12 August 2015

When to Reveal Character Traits

If you want your characters to feel like real people, then they should have different traits to make them seem realistic. What sort of traits you give each character will depend on the story you're writing and the characters themselves. What exactly is important for the reader to know about this character? It could have to do with physical appearance, hobbies, beliefs, or pretty much anything you could think of being important to convey a character's personality. But when exactly should you let the reader know about these traits?

The answer won't always seem obvious. It can depend on when or if a certain trait is important within the story. If you want your readers to know what your characters look like, it's probably a good idea to convey that as early as possible. Of course, you don't really have to convey this information at all if you don't want to, but if you wait until halfway through a novel to show what your characters look like, it may seem strange. It's probably best to get it out early or not at all.

It's important not to force these sort of traits on the reader all at once. It should just come up naturally within the story. You wouldn't want to dump every single detail about your character like the reader was looking at their dating profile: "he was tall with brown hair, brown eyes, liked going for walks and listening to music and..." Sounds silly, right? Whatever trait you're revealing should feel natural within the scene itself, but it should also be important to the story. If you mention a character's hobby and it never comes up again, maybe you didn't need to mention it at all. If it's something that they do several times during the story, then it's something your reader needs to know.

What I'm actually struggling with right now is revealing my narrator's sexuality. It is definitely relevant to the story by the end of chapter one, but it's not something that's actually discussed between the characters for several chapters. So he has to tell the reader that he's gay before he tells anyone in the story. I originally had it come up in the first scene (in the giant info dump I talked about in Monday's post) but I realized there was already a lot going on in that scene and his sexuality really wasn't important to know at that point. So I'm planning on moving it to the second scene. I think I have it figured out but I won't know for sure until I actually write it (like most of the editing I still haven't done...)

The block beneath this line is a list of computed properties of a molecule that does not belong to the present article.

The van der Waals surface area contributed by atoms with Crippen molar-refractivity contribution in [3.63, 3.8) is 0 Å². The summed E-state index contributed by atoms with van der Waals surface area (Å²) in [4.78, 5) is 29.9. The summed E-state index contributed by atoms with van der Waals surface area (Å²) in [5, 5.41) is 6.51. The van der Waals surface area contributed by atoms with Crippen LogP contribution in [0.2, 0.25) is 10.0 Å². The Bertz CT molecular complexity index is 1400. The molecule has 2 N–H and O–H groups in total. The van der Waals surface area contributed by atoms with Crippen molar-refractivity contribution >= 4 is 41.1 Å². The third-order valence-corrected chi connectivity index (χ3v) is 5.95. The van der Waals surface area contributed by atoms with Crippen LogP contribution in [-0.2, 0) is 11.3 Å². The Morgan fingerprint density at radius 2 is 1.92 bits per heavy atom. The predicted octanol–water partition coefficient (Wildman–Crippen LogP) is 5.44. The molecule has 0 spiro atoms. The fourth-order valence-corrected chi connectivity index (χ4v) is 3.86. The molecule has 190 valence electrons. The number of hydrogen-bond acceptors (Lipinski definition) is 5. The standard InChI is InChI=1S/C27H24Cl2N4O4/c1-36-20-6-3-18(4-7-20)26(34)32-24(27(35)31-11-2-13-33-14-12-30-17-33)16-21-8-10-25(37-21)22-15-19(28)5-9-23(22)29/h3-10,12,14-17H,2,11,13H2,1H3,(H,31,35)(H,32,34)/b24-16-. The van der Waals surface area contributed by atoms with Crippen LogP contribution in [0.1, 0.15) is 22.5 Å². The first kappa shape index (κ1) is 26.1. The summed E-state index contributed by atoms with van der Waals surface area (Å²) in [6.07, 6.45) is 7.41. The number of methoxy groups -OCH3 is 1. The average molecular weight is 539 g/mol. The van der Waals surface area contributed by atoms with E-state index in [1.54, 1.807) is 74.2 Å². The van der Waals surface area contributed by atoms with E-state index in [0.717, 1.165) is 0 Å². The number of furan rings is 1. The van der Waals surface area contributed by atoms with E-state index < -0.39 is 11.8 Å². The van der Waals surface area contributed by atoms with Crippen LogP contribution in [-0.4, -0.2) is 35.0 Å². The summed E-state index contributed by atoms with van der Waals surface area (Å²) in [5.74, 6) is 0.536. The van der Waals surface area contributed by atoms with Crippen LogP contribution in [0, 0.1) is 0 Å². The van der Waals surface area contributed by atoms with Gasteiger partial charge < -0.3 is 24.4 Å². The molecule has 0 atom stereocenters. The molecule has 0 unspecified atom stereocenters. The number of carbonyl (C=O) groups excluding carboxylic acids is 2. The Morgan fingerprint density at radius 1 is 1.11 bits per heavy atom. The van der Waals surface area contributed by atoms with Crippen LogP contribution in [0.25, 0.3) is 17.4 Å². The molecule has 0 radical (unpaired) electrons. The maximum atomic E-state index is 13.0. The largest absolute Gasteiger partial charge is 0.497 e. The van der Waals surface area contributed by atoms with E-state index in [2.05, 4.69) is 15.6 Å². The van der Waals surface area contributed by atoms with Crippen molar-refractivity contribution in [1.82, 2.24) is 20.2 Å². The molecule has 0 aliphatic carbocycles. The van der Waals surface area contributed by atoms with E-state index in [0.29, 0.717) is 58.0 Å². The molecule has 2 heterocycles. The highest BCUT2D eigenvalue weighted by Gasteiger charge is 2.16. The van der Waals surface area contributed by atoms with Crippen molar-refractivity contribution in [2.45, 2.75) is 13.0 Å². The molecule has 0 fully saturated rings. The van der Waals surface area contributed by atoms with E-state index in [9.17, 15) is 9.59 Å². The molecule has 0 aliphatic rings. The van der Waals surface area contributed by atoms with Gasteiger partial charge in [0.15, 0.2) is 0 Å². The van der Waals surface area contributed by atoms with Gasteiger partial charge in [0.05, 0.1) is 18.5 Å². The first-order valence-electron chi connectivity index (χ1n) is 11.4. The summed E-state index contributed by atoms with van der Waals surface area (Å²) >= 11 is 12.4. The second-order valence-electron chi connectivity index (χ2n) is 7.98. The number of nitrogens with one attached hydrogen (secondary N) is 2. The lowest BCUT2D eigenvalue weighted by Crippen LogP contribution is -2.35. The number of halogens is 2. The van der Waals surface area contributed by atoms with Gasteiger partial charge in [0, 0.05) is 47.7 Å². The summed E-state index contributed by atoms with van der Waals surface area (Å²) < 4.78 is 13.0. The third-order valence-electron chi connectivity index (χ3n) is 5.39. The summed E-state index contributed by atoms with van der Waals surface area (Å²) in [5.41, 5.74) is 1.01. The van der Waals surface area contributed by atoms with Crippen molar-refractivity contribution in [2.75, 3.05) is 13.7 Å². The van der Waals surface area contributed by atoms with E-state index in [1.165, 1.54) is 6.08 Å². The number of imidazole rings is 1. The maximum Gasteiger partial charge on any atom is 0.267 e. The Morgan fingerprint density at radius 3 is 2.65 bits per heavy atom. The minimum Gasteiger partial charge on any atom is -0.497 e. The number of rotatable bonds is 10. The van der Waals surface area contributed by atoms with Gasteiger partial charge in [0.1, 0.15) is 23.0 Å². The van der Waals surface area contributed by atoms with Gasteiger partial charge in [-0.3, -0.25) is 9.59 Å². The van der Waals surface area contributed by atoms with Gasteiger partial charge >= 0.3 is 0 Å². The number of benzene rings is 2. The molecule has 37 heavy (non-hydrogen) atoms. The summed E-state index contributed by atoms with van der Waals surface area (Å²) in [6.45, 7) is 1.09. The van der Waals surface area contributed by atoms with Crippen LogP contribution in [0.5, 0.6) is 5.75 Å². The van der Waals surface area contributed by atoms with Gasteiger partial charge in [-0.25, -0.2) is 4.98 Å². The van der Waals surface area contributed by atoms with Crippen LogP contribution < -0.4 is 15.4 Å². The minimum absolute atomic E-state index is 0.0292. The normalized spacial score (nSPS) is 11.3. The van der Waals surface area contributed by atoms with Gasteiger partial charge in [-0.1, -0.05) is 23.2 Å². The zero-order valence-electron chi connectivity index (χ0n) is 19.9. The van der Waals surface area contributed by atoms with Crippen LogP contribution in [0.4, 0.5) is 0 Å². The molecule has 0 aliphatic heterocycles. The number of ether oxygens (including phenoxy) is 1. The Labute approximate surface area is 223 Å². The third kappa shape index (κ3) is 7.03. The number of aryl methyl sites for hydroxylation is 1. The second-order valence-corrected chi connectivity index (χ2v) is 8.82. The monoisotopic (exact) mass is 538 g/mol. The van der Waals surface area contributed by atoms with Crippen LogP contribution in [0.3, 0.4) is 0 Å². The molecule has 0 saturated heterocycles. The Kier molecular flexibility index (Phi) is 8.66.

While there are plenty of character traits that your readers will need to know, figuring out where to reveal them can be tricky. You'll need to decide what is actually important and how early on in the story it should be revealed, but also making sure these facts aren't just dumped on the reader out of nowhere.

How do you reveal character traits? Which traits do you think are most important (or least important)?


  1. Absolutely right! You can't force these traits. They will pop up as you write about your character and discover him/her more.

    Reveal a character's sexuality can be tricky. I've never had to do that with a gay character, but the stories I've read...the narrator tells the readers pretty much on the first page or so.

  2. Great points. My biggest concern is about keeping my characters consistent as the story progresses.
    Susan Says

  3. I've had character traits I know, but never got revealed in the story. Like Joe in PoA, he's Latino, but it never comes up. The only hint is his cover. I searched "latino guys" while looking for a model to use. I thought of going the cliche way and having Joe throw out a few words in Spanish, but didn't like how stereotypical that was. I have Hispanic-American tagged in the Amazon keywords too. I guess if people notice yay, if not, oh well.

  4. Character traits, history, family stories...UGH, I hate exposition! Whenever I try to sneak it in, I always end up feeling like there's a giant neon sign, saying, "EXPOSITION HERE." It's something I'm trying to get better at!

  5. Some great recommendations here.

    Personally, I've always had a very POV style of writing. I tend to discover the characters AS I work versus doing a large amount of pre-planning regarding their traits and set up. I'm not sure why, but it's always just worked best for me. Maybe it makes my characters seem more real and less "this is my character because x, y, and z". Maybe it's just me though.

  6. I unveil as I go along. Descriptions are usually my strongest suit, so quite often that is the one thing that I perpetually sprinkle about throughout a given story. Not sure what is least important for a trait, other than a last name for someone. I rarely give my characters a last name, and when I do, it's usually such an semi-obscure inside joke that you would have to know a quite a bit about the seamier side of pop culture in order to get it.

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